The global green bond market is poised to nearly double in size almost overnight when the European Council meets Friday in Brussels for the first time since the pandemic began.
That’s because, at the meeting, European Council President Charles Michel will propose using 30% of the €750 billion ($853.9 billion) “Next Generation EU” COVID-19 recovery plan to target climate-friendly projects. That equals a potential €225 billion ($257.2 billion) of additional green financial instruments, which would increase the size of the global green bond market by approximately 89%, compared with the total issuance in 2019, according to S&P Global Ratings.
“Climate transition remains our top priority and our recovery must also focus on the transformation of our economies,” Michel said during a July 10 presentation of the proposal.
S&P Global Ratings said that the EU would become the largest supranational provider of liquidity for a green safe asset by issuing €225 billion ($257.2 billion) of green bonds. This dwarfs the $33.7 billion in green bonds the European Investment Bank (EIB) has issued since 2007. Additionally, only $53 billion of sovereign bonds have been issued with a green label, and all non-EU issuance was by countries that don’t issue a reserve currency, and therefore aren’t used as safe assets.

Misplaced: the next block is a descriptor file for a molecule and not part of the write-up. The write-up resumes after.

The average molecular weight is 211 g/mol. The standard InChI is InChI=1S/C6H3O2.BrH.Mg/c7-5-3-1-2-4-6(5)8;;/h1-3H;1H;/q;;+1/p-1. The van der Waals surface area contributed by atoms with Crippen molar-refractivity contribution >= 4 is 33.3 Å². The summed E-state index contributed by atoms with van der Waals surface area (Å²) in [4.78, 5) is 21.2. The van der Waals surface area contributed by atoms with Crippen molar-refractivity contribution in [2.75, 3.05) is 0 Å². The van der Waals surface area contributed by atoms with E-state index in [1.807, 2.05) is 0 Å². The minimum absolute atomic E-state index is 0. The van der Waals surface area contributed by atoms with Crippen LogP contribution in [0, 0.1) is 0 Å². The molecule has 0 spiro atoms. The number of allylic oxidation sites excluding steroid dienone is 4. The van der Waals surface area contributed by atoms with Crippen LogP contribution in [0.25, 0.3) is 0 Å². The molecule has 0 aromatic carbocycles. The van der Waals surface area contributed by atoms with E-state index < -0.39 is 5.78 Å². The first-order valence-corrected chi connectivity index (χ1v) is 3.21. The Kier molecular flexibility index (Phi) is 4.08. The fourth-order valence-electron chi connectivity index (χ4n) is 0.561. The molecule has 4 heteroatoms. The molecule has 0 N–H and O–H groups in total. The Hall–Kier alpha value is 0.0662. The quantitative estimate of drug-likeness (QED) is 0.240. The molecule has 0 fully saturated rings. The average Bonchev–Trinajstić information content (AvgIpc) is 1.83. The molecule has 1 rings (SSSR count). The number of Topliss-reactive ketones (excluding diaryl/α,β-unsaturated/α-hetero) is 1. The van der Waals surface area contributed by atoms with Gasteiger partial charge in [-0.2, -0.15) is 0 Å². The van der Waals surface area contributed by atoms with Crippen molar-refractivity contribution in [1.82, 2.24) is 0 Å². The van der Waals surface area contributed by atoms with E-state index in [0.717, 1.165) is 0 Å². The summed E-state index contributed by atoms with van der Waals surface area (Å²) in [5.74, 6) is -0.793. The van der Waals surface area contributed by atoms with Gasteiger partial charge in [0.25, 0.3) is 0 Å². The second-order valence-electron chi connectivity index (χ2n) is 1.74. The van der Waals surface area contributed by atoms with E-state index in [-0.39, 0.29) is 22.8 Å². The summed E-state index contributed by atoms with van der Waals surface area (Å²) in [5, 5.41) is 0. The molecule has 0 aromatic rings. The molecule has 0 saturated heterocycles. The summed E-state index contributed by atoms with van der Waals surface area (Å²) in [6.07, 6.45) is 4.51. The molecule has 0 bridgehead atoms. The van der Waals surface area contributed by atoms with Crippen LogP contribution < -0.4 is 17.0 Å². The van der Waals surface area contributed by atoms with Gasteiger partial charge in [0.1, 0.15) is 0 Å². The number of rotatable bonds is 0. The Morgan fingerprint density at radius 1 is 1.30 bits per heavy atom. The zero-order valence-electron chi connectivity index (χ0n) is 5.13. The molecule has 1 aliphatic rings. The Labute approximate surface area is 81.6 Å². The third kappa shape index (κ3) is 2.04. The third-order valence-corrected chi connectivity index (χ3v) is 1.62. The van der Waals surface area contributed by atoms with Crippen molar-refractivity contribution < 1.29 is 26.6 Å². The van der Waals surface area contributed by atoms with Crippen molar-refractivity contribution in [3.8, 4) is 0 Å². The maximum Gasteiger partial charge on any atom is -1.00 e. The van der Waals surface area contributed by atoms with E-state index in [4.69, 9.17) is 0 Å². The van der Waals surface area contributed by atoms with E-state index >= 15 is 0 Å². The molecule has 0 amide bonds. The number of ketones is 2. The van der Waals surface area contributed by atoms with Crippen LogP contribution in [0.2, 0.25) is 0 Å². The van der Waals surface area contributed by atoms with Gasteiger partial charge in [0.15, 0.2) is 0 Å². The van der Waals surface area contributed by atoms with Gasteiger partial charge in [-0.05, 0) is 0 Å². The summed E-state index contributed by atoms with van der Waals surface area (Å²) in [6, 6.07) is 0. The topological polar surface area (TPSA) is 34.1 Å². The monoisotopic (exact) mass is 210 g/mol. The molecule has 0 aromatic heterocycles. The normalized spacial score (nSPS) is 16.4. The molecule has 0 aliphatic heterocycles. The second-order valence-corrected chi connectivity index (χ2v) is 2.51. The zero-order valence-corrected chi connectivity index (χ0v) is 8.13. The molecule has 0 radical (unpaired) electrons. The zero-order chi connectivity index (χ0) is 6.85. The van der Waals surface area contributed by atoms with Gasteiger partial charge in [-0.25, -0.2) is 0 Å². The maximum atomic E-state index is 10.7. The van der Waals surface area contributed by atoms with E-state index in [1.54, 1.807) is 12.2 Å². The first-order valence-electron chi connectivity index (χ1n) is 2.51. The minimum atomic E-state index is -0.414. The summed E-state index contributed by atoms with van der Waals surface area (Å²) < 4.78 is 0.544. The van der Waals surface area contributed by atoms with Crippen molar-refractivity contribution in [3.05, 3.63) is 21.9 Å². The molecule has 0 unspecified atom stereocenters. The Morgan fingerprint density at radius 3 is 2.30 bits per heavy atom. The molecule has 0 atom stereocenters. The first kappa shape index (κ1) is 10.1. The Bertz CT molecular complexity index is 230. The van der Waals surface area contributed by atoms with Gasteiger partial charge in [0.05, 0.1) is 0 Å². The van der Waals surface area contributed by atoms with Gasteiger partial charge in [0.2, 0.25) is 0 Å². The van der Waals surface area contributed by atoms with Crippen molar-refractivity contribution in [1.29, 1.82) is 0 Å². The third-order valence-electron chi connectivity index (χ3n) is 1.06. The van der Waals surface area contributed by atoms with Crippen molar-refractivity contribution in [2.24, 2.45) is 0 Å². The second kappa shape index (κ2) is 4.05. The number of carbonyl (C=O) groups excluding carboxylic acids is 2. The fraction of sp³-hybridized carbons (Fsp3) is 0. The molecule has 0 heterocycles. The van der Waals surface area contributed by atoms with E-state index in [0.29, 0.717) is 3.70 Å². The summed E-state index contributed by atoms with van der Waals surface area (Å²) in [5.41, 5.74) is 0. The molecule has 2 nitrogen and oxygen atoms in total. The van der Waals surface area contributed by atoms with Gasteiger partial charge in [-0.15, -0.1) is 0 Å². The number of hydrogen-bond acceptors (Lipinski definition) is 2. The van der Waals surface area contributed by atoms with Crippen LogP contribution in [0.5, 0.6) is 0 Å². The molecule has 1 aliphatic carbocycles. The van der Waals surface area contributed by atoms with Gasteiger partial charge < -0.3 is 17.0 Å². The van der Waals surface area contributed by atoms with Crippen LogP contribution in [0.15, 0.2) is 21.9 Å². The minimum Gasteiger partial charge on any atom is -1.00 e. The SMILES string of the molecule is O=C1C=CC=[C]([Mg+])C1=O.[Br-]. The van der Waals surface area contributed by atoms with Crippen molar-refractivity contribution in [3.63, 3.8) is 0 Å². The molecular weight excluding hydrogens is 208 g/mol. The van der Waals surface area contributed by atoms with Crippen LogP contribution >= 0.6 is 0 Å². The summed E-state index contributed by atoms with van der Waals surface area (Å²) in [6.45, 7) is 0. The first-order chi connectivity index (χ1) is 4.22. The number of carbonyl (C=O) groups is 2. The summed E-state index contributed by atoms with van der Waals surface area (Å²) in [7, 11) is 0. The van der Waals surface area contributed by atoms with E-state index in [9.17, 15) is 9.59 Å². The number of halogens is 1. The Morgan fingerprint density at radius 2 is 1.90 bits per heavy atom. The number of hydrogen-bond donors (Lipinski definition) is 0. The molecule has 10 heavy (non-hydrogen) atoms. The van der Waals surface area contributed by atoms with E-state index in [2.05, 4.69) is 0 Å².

“The availability of an EU green safe asset could help investors, as well as policymakers, achieve their goals to ‘green’ their portfolios and the economy, respectively,” S&P Global Ratings Senior Economist Marion Amiot wrote in a comment.
“Even if, according to the European Commission, this is still too little to bridge the required investment gap of 1.5% of GDP per year to meet 2030 carbon-reduction goals, it is a huge improvement from the €7.5 billion of ‘fresh money’ announced in the Green Deal,” wrote Amiot.
However, Amiot said that one of the main hurdles to moving capital toward more sustainable investments is the small size of the green bond market, which makes up a mere 3.7% of total global bond issuance. She said this makes it difficult for central banks or regulators to ask market participants to build green portfolios.
“By providing a green safe asset, the EU would also likely reinforce the international role of the euro as a green currency,” wrote Amiot, who said nearly 40% of total green bond issuance between over the past 13 years was located in the EU.
In June, the European Parliament approved legislation to set up a framework to facilitate sustainable investment. Known as the “green taxonomy,” the legislation will determine whether an economic activity is environmentally sustainable and therefore could enable fund-raising for green projects.
“The EU is now debating whether to accelerate its net zero carbon ambition,” wrote Amiot, who said some are calling for the current 55% emissions reduction target by 2030 to be increased to 65%. “The more ambitious the EU carbon neutrality goal becomes, the more likely it is that extra funding will be required for green technologies to help meet the transition to net zero by 2050.”